The Correspondence of Thomas Jefferson

By Subject


It is rare I can indulge myself in the luxury of philosophy. Your letters give me a few of these delicious moments. Placed as you are in a great commercial town, with little opportunity of discovering the dispositions of the country portions of our citizens, I do not wonder at your doubts whether they will generally and sincerely concur in the sentiment and measures developed in my message of the 7th of January. But from forty-one years of intimate connection with the agricultural inhabitants of my country, I can pronounce them as different from those of the cities, as those of any two nations known. The sentiments of the former can in no degree be inferred from those of the latter. You have spoken a profound truth in these words " il y a dans les Etats-Unis un bon sens silencieux, Un esprit de justice froide, qui, lorsqu'il est question d'e'mettre un vote, couvre tous les bavardages de ceux qui font les habiles." A plain country farmer has written recently a pamphlet on our public affairs. His testimony of the sense of the country is the best which can be produced of the justness of your observation. His words are the tongue of man if not his whole body, so in this case the noisy part of the community was not all the body politic. During the career of fury and contention (in 1800) the sedate, grave part of the people were still, hearing all, and judging for themselves what method to take, when the constitutional time of action should come, the exercise of the right of suffrage. The majority of the present legislature are in unison with the agricultural part of our citizens and you will see that there is nothing in the message, to which they do not accord. Something may perhaps be left undone from motives of compromise for a time, and not to claim by too sudden a reformation; but with a view to be resumed at another time. I am perfectly satisfied the effect of the proceedings of this session of Congress will be to consolidate the present body of well meaning citizens together, whether Federal or Republican, heretofore called. I do not mean to include royalists or priests, their opposition is unmovable, but they will be vox et preterea nihili, leaders without followers. I am satisfied that within one year from this time were an election to take place between two candidates, merely Republican and Federal, where no personal opposition existed against either, the Federal candidate would not get the vote of a single elector in the United States.

It was my destiny to come to the government when it had for several years been committed to a particular political sect, to the absolute and entire exclusion of those who were in sentiment with the body of the nation. I found the country entirely in the enemy's hands. It was necessary to dislodge some of them, out of the thousands of officers in the United States. Nine only have been removed for political principle and eighteen for delinquencies chiefly pecuniary. The whole herd have squealed out as if all their throats were cut. These acts of justice, few as they have been, have raised great personal objections to me, of which a new character would be [unclear]. When this government was first established, it was possible to have set it going on two principles, but the contracted-English half-lettered ideas of Hamilton destroyed that hope in the bud. We can pay off his debt in fifteen years but we can never get rid of his financial system. It mortifies me to be strengthened by principles which I deem radically vicious, but this vice is entailed on us by a just error. In other parts of our government I hope we shall be able by degrees to introduce sound principles and make them habitual. What is practicable must often control what is pure theory, and the habits of the governed determine in a great degree what is practicable. Hence the same original principles, modified in practice according to the different habits of different nations, present governments of very different aspects. The same principles reduced to forms of practice accommodated to our habits, and put into forms accommodated to the habits of the French nation would present governments very unlike each other. I have no doubt that a great man, thoroughly knowing the habits of France, might so accommodate to them the principles of free governments, as to enable them to live free. But in the hands of those who have not this coup d'oeil many unsuccessful experiments I fear are yet to be tried before they will settle down in freedom and tranquillity. I applaud therefore your determination to remain here, where, though for yourself and the adults of your family the dissimilitude of our manners and the difference of tongue will be sources of real unhappiness, yet lesser than the horrors and dangers which France would present to you; and as to those of your family still in infancy, they will be formed to the circumstances of the country, and will, I doubt not, be happier here than they could have been in Europe, under any circumstances.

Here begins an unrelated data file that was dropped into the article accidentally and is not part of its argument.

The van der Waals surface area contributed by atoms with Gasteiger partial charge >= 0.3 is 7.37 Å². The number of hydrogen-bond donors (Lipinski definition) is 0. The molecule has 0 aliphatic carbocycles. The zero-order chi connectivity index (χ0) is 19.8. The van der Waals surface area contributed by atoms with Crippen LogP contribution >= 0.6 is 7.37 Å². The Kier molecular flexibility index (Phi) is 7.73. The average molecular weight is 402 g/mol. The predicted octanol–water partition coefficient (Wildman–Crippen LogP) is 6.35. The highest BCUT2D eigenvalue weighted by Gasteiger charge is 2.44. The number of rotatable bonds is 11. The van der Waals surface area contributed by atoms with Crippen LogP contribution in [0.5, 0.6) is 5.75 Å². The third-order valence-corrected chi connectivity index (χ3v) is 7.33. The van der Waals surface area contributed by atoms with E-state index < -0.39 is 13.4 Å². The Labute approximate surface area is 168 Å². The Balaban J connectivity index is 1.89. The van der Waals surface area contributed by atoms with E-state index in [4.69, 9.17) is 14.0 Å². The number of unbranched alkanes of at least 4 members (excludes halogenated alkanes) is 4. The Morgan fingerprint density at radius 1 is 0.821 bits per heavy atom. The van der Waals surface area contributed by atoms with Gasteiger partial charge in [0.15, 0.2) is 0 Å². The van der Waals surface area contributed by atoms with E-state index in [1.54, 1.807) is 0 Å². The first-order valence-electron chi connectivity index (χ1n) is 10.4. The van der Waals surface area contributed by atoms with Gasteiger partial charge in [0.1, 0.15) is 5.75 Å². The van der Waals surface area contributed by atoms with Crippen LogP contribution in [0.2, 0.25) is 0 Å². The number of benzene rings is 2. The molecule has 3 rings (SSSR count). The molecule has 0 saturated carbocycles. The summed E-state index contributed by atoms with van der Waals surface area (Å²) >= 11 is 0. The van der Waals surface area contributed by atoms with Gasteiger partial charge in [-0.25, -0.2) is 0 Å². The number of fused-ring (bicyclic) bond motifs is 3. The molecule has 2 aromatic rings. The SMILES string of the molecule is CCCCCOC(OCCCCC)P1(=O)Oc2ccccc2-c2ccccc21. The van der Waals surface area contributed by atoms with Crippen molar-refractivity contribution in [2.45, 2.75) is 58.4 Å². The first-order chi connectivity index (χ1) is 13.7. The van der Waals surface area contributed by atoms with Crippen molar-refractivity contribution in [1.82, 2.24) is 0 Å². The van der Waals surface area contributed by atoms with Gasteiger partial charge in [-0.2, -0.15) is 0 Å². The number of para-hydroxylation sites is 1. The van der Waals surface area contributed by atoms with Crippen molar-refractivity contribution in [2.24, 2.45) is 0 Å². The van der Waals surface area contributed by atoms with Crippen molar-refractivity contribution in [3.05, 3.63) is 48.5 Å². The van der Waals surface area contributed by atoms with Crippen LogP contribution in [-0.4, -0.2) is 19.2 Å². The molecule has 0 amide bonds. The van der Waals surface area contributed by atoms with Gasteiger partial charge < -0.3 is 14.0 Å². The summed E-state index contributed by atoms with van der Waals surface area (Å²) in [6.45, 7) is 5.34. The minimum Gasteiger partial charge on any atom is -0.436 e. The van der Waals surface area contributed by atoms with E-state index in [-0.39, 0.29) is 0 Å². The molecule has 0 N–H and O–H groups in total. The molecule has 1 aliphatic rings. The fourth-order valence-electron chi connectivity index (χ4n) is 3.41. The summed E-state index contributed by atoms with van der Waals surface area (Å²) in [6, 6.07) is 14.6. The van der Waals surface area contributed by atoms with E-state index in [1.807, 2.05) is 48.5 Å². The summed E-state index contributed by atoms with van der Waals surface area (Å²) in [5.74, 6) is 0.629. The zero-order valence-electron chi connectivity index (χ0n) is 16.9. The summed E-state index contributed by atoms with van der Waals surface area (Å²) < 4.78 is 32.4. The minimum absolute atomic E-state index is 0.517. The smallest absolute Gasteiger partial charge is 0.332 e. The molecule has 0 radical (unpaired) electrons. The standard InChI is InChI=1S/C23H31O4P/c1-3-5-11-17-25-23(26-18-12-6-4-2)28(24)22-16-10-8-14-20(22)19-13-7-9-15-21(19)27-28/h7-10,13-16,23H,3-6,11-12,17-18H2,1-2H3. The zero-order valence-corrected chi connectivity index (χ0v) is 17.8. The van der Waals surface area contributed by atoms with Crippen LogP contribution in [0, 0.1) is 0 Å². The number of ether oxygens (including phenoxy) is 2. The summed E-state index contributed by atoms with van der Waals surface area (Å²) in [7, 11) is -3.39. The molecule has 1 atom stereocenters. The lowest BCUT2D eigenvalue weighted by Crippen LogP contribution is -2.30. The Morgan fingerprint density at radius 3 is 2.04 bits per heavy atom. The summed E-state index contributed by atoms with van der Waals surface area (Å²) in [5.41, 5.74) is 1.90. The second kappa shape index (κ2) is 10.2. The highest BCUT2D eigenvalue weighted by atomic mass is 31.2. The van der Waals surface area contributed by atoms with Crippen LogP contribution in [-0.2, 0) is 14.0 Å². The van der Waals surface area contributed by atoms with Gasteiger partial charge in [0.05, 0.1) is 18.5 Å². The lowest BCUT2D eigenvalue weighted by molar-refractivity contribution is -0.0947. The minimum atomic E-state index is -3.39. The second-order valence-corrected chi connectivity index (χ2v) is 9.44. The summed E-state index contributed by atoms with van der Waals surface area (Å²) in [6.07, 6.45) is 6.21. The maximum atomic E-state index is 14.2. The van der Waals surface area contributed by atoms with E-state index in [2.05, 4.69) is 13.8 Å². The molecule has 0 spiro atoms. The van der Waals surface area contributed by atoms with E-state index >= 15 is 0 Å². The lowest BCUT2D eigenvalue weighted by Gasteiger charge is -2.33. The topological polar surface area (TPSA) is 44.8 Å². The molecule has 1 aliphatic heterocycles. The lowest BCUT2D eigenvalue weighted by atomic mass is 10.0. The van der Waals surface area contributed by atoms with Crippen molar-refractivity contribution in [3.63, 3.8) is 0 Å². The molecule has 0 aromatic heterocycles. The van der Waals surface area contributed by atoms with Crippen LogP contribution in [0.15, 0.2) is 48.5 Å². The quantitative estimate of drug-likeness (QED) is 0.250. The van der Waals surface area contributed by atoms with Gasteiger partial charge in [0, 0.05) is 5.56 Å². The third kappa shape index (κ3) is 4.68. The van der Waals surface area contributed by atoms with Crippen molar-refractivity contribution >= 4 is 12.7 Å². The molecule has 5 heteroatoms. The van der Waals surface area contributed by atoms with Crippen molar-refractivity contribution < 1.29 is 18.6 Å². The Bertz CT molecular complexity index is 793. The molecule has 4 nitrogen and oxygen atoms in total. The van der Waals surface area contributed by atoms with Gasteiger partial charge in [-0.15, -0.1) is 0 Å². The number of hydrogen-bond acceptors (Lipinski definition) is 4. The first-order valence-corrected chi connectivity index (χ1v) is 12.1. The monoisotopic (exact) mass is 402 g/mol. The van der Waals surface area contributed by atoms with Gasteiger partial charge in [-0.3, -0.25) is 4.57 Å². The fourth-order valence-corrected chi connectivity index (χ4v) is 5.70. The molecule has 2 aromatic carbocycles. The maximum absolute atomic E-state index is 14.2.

to Pierre Samuel Dupont de Nemours, 18 January 1802